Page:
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Ann N Y Acad Sci. 2001;936:291-311.

Factor XIII: structure, activation, and interactions with fibrinogen and fibrin.

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Department of Cell and Molecular Biology, Northwestern University Medical School, Searle 4-555, 303 E. Chicago Avenue, Chicago, IL 60611-3008, USA.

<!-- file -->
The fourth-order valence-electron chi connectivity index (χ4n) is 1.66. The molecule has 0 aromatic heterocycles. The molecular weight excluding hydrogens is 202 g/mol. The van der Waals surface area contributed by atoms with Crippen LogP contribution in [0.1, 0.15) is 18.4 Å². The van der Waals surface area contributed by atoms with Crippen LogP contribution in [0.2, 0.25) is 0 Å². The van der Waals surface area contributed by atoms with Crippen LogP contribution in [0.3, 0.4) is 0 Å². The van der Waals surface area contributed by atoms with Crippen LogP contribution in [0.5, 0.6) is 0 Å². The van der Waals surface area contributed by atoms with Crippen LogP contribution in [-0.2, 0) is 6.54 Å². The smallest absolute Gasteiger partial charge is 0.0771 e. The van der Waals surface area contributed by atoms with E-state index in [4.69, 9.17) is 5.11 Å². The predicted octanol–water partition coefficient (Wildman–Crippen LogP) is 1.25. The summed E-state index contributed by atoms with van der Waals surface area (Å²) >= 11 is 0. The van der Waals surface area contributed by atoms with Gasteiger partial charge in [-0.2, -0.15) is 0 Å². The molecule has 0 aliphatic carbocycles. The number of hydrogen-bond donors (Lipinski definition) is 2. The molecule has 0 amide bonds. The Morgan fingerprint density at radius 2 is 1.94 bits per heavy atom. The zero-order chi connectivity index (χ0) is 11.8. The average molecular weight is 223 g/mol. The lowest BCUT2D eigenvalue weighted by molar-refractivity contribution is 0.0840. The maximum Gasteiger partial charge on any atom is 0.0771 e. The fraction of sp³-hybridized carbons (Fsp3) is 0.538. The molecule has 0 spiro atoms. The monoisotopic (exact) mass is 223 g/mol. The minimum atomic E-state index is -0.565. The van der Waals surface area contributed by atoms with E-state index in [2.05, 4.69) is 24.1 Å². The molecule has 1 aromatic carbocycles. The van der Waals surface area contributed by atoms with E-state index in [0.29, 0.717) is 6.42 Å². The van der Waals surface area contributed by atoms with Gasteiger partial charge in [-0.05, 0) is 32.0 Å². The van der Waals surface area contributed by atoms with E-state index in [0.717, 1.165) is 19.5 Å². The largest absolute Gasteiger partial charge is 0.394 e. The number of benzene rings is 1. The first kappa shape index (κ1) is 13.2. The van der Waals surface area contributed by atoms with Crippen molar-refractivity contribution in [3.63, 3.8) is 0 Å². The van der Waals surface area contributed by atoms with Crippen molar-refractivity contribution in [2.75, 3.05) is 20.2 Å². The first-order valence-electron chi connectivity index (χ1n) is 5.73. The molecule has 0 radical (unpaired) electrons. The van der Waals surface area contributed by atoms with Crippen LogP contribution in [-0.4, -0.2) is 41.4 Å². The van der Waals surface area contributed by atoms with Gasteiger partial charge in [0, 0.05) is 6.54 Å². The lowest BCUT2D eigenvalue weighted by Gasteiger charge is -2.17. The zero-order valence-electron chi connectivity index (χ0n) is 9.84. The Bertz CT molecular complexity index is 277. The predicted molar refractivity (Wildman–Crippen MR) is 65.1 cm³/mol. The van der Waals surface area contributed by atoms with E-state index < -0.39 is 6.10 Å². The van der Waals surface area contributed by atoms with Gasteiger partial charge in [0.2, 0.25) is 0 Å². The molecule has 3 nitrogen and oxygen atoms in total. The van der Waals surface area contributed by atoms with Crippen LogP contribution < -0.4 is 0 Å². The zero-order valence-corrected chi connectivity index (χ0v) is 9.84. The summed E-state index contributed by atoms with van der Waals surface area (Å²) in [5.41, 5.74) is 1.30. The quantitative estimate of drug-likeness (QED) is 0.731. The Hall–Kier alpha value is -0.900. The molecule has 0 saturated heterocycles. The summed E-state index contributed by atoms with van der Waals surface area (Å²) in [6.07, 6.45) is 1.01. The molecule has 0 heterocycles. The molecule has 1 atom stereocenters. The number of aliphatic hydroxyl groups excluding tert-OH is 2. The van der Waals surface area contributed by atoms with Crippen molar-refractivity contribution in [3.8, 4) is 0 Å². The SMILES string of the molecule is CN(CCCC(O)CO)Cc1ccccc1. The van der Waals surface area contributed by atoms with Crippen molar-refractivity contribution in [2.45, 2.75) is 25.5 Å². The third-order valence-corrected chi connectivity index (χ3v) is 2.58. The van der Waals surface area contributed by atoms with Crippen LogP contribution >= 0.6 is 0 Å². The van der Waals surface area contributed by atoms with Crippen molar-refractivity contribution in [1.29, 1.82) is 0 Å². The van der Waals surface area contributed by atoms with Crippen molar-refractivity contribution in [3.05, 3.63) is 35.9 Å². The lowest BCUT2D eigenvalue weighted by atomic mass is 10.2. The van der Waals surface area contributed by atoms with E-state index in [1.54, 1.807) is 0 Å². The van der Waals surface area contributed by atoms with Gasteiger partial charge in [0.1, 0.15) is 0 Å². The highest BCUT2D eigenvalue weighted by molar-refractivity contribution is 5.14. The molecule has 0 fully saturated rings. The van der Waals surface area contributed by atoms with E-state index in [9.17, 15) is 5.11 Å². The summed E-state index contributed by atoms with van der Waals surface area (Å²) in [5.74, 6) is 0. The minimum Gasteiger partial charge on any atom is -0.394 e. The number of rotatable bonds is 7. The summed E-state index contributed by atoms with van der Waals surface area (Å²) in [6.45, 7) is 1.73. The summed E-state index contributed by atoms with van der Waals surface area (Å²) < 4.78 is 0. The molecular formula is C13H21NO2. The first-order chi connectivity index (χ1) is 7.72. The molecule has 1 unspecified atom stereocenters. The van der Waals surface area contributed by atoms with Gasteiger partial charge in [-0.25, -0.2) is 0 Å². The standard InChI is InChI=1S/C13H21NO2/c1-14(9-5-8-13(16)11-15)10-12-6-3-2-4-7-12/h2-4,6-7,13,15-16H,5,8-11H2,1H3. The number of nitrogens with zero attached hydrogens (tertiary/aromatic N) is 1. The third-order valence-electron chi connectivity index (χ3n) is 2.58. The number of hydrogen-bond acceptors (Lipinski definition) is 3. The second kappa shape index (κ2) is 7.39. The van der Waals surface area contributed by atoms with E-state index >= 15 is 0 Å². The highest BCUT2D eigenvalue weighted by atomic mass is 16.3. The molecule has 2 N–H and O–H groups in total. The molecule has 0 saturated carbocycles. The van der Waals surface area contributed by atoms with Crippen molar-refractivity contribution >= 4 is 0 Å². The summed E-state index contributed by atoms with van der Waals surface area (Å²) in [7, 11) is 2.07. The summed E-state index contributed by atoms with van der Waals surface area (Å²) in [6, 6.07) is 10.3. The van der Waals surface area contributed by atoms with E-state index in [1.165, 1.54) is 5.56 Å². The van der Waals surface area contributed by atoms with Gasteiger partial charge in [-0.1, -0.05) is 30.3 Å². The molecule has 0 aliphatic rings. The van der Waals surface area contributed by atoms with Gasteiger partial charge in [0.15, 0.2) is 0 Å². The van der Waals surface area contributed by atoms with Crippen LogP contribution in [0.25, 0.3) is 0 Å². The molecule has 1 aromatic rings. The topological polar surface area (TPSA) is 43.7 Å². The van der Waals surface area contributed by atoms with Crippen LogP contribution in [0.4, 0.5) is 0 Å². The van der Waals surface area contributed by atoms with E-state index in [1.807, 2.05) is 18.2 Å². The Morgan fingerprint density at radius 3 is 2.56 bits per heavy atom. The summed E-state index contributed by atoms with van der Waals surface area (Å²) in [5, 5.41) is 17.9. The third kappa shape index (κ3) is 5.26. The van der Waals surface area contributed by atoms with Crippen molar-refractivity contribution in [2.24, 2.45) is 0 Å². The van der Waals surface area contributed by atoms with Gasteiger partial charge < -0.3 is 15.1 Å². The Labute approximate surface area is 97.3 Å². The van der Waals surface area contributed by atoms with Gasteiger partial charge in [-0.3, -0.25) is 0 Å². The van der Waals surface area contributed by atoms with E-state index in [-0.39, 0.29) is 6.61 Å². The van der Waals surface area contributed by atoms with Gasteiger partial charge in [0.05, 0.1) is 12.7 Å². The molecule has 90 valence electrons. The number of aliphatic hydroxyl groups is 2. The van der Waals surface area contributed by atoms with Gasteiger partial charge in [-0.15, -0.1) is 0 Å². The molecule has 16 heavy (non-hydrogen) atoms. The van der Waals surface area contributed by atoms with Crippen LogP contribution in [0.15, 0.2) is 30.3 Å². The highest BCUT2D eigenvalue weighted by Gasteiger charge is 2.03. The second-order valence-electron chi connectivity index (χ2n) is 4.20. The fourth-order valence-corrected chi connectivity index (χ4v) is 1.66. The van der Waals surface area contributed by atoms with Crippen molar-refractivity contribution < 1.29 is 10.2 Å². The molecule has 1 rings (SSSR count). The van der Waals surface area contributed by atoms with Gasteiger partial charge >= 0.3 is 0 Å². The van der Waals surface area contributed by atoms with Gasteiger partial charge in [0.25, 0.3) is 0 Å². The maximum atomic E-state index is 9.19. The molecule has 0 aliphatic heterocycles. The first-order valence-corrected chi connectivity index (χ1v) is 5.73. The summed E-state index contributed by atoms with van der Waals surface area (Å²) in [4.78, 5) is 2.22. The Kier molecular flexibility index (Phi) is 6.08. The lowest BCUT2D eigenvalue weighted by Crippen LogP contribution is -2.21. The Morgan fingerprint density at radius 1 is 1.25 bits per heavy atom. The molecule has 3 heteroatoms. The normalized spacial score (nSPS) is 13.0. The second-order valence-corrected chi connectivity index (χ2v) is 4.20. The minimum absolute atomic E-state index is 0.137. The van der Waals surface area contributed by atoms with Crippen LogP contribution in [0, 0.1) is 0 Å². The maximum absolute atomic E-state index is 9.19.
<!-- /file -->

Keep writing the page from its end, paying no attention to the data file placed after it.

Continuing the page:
Fibrin stabilizing factor (factor XIII or FXIII) plays a critical role in the generation of a viable hemostatic plug. Following exposure to thrombin and calcium, the zymogen is activated to FXIIIa that, in turn, catalyzes the formation of N epsilon(gamma-glutamyl)lysine protein-to-protein side chain bridges within the clot network. Introduction of these covalent crosslinks greatly augments the viscoelastic storage modulus of the structure and its resistance to fibrinolytic enzymes. Analysis of the individual reaction steps and regulatory control mechanisms involved in clot stabilization enabled us to reconstruct the entire physiological process. This also serves as a guide for the differential diagnosis of the variety of molecular defects of fibrin stabilization.

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